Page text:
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Hamdok says protecting religious freedoms is key for democracy in Sudan

Hamdok speaks during the economic conference on 26 September 2020 (ST photo)
October 19, 2020 (KHARTOUM) - Sudanese Prime Minister Abdallah Hamdok Monday called for safeguarding religious freedom, pointing it is critical to enable democracy to take root in Sudan.

The Ministry of Religious Affairs and Endowments in cooperation with the United Nations Development Program (UNDP), organized a conference on religious freedoms and peaceful coexistence, under the slogan "A Sudan for All".

Representatives of different religions and congregations in the country took part in the meeting to come out with recommendations enhancing religious freedoms in the country.

Hamdok said in his opening speech that his government is working to establish a country that can accommodate all the Sudanese.

" Religious freedom, which starts with freedom of conscience and passes through freedom of expression and freedom of thought, is the root of all human freedoms," he said

He further pointed to the diversity of Sudan’s population in term of ethnicity and culture saying that the Constitutional Conference must put in place laws that preserve this diversity.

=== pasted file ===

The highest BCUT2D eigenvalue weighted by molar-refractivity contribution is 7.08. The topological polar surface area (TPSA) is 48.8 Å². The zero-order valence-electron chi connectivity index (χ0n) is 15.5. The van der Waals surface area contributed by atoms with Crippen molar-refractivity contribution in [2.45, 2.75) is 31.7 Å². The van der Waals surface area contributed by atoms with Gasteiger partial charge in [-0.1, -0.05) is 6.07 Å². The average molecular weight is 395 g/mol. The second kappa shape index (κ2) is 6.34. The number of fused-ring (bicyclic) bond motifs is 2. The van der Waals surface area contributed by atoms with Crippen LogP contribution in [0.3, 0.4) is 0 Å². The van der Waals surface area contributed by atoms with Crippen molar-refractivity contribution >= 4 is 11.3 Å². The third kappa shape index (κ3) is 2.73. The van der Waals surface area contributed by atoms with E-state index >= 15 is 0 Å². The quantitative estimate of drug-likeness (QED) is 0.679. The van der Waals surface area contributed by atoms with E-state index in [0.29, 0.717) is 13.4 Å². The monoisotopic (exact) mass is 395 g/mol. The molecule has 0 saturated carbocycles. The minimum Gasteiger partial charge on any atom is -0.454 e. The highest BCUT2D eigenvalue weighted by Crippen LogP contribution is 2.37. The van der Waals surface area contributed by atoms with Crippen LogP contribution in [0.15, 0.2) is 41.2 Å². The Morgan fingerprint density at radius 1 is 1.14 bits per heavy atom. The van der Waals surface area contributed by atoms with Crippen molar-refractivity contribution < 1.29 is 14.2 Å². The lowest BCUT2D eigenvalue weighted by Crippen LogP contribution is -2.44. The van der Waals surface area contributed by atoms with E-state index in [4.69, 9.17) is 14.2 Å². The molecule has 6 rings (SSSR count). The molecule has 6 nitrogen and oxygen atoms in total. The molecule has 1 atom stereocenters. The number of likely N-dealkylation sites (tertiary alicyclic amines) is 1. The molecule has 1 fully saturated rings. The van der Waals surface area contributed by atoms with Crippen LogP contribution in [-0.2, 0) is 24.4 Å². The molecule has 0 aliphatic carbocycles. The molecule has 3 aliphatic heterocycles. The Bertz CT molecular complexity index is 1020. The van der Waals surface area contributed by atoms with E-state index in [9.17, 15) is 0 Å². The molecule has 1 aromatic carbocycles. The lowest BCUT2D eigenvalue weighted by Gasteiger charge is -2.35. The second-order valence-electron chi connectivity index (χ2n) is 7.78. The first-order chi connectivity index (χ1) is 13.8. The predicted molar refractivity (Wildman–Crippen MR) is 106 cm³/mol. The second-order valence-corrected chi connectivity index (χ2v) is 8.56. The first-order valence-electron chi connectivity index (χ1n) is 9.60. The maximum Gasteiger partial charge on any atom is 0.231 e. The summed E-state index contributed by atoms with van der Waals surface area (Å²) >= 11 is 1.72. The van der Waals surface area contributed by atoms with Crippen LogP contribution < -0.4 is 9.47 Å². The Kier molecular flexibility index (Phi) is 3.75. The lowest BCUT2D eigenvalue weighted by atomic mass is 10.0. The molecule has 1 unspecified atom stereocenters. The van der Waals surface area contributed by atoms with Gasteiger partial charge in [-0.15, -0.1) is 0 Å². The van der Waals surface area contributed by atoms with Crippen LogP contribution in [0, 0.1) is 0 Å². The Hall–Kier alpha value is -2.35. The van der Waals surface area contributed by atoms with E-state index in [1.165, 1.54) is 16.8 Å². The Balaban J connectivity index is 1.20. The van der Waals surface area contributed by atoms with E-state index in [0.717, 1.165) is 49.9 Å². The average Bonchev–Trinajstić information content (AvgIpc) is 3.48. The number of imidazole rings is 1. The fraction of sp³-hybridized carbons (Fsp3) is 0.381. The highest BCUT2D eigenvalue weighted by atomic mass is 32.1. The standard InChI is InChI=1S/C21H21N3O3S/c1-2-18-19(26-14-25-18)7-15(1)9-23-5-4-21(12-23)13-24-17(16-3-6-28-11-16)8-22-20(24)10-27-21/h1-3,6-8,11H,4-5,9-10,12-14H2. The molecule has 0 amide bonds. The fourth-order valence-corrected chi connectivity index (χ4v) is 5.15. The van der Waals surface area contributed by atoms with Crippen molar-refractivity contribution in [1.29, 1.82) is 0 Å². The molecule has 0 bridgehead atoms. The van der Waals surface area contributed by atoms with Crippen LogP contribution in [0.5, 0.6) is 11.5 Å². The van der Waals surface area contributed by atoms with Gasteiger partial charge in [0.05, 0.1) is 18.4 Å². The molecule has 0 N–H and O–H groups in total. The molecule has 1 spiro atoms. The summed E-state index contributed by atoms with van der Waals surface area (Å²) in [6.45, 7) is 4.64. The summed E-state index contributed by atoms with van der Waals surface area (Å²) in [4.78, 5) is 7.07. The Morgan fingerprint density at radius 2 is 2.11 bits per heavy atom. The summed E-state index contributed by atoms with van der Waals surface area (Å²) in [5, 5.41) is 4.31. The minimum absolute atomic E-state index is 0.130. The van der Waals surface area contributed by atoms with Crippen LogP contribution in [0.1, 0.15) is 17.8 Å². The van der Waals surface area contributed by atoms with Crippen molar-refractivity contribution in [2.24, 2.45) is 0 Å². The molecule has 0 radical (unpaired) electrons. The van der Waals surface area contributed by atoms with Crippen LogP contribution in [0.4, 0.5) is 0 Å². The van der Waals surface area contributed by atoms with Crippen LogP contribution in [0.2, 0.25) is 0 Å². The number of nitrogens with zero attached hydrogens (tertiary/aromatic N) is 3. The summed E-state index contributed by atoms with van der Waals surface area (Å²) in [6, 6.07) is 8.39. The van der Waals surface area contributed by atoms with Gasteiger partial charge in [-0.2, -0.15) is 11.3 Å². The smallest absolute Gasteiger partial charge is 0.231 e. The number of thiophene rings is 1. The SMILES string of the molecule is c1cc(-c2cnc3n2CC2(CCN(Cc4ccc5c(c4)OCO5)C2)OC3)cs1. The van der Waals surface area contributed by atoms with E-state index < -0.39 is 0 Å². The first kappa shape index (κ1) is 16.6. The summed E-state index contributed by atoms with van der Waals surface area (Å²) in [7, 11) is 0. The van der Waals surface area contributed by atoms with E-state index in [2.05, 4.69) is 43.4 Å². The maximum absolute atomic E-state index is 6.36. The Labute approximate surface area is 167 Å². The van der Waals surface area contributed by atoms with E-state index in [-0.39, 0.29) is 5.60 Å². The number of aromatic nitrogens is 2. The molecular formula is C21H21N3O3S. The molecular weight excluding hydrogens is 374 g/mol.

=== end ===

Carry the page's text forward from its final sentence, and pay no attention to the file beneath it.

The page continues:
"The peace (agreement) that we signed during the past days in Juba is a step in this direction," he said alluding the Juba agreement for peace in Sudan concluded with the Sudanese Revolutionary Front (SRF) groups on 3 October.

The Prime Minister affirmed the commitment of his government, represented by the Ministry of Religious Affairs and Endowments, to implement the recommendations of the conference.

In December 2019, the U.S. State Department removed Sudan from the list of Countries of Particular Concern (CPC) on Religious Freedom, 20 years after its designation.

Since Sudan has been added to a Special Watch List (SWL) for countries where the religious freedom remains fragile but the violation does not rise to the statutory level requiring CPC designation.

In a report released on 4 September 2020, the United States Commission on International Religious Freedom recommended supporting the Sudanese Ministry of Education fund to achieve its program of comprehensive curricular reform to replace intolerant content in textbooks issued by the former regime.